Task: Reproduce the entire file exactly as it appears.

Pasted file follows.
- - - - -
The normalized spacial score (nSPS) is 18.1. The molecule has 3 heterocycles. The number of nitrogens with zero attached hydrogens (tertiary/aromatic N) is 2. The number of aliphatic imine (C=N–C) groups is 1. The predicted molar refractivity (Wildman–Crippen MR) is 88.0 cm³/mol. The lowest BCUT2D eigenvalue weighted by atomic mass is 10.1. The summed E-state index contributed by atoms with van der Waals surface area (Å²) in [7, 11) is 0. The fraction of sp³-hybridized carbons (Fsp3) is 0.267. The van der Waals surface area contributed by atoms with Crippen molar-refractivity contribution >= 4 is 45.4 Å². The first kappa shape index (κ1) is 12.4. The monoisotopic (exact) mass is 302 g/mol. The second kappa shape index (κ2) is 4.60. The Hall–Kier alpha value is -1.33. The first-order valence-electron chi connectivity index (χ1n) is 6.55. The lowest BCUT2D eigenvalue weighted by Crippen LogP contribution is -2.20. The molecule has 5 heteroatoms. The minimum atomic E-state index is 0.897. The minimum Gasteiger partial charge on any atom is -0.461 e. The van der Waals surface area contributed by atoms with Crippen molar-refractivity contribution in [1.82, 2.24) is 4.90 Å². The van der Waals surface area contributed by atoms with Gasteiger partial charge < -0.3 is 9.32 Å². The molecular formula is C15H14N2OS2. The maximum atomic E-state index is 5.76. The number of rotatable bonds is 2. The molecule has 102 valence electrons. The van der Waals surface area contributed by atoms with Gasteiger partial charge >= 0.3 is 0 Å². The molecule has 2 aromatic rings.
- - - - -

The normalized spacial score (nSPS) is 18.1. The molecule has 3 heterocycles. The number of nitrogens with zero attached hydrogens (tertiary/aromatic N) is 2. The number of aliphatic imine (C=N–C) groups is 1. The predicted molar refractivity (Wildman–Crippen MR) is 88.0 cm³/mol. The lowest BCUT2D eigenvalue weighted by atomic mass is 10.1. The summed E-state index contributed by atoms with van der Waals surface area (Å²) in [7, 11) is 0. The fraction of sp³-hybridized carbons (Fsp3) is 0.267. The van der Waals surface area contributed by atoms with Crippen molar-refractivity contribution >= 4 is 45.4 Å². The first kappa shape index (κ1) is 12.4. The monoisotopic (exact) mass is 302 g/mol. The second kappa shape index (κ2) is 4.60. The Hall–Kier alpha value is -1.33. The first-order valence-electron chi connectivity index (χ1n) is 6.55. The lowest BCUT2D eigenvalue weighted by Crippen LogP contribution is -2.20. The molecule has 5 heteroatoms. The minimum atomic E-state index is 0.897. The minimum Gasteiger partial charge on any atom is -0.461 e. The van der Waals surface area contributed by atoms with Crippen molar-refractivity contribution in [1.82, 2.24) is 4.90 Å². The van der Waals surface area contributed by atoms with Gasteiger partial charge < -0.3 is 9.32 Å². The molecular formula is C15H14N2OS2. The maximum atomic E-state index is 5.76. The number of rotatable bonds is 2. The molecule has 102 valence electrons. The van der Waals surface area contributed by atoms with Gasteiger partial charge >= 0.3 is 0 Å². The molecule has 2 aromatic rings.